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View Poll Results: Do you think I improved my climate?
Yes 13 92.86%
No 1 7.14%
Voters: 14. You may not vote on this poll

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Old 03-26-2012, 10:33 PM
nei nei started this thread nei won $500 in our forum's Most Engaging Poster Contest - Thirteenth Edition (Jan-Feb 2015). 

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Location: Western Massachusetts
46,080 posts, read 49,735,823 times
Reputation: 15112

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Mostly the same type, but I made some improvements. I don't hate the weather of where I live, but it does annoy me. I don't care much for winter, but I'm used to enough I can deal well. After this winter I realized I'm OK with winter but...

- Cold but not all that cold (somewhat freezing) temperatures are comfortable but still a bit too cold for me to want to stay outside for fun.
- But if it's a little colder it's not terribly uncomfortable. And if it snows; it's fun to explore. So a little colder would be nice
- But not too much; bitter cold snaps are kinda painful and just no fun
- Long winters bore me; I want warmth and green after a while. So frosts should cease quickly after winter's over and plant growth should start; by the end of March.

So here's my change. It's probably a bit unrealistic. There's now lots of snow from frequent northeasters and a quick transition in and out of winter. I like my warmer months, so they didn't get much change other to mesh with the other months a bit better.

The cold lovers probably would dislike the fix; but maybe they'd be happy with the extra snow? Colder nights are less common than in my real climate, especially ones well below average in the winter, shoulder seasons. You'll notice the winters aren't really any colder; this is a bit of a benefit, as it will melt some old snow, so dirty snow will be less common. Still with all the snowfall, it should stay on the ground most days of the winter, though there will be times when the ground is bare.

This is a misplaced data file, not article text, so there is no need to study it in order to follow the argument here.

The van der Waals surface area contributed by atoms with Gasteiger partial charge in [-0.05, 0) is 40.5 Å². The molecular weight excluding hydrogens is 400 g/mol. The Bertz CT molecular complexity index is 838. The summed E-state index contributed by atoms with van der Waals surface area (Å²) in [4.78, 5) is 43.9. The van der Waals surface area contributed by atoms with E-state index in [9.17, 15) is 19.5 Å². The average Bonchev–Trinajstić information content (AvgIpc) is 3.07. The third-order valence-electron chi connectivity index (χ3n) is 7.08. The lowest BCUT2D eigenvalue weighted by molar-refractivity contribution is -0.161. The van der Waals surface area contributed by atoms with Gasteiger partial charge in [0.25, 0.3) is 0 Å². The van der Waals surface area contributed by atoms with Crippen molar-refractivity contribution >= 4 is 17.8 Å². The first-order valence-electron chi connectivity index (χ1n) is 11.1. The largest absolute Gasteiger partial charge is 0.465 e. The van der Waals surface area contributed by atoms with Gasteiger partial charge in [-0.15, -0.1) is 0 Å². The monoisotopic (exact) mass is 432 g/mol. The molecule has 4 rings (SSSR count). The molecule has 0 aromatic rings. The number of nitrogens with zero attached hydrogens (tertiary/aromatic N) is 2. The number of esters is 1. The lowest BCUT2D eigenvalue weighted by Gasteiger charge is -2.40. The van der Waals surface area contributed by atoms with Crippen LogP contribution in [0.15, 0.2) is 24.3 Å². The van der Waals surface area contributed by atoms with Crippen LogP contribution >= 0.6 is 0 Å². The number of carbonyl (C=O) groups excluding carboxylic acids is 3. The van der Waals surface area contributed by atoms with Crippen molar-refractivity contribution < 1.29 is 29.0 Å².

Any thoughts? At all feasible? Choose whether you like my "fix" and rate if you like.

Old:



New:


Last edited by nei; 12-01-2014 at 05:42 PM..
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Old 03-26-2012, 11:05 PM
 
Location: New York City
2,789 posts, read 6,094,668 times
Reputation: 1868
+earlier spring and later fall
+warmer average lows
+warmer record lows
-wetter winters
-colder winter highs (marginally)
-more snow (6+feet of snow is excessive imo)

I really don't know if I like the changes on balance. I'm not a huge fan of wet winters but I guess if its snow its not so bad (usually its rain or freezing rain here which is the most disgusting thing in the world). 6+feet of snow means that there will be plenty of morning that you will be getting up at 5:30am to shovel before you go to work. Not fun. But at least it will scenic. I guess more interesting but shorter winters is an improvement. Although they are really not that short - about same length as in NYC.
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Old 03-27-2012, 12:29 AM
 
Location: In transition
10,687 posts, read 15,119,271 times
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Winters are a bit warmer so that's an improvement...However, there is increased snowfall so that's no good. Overall I'd say it's a slight improvement.
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Old 03-27-2012, 02:48 AM
 
Location: Leeds, UK
22,256 posts, read 27,752,912 times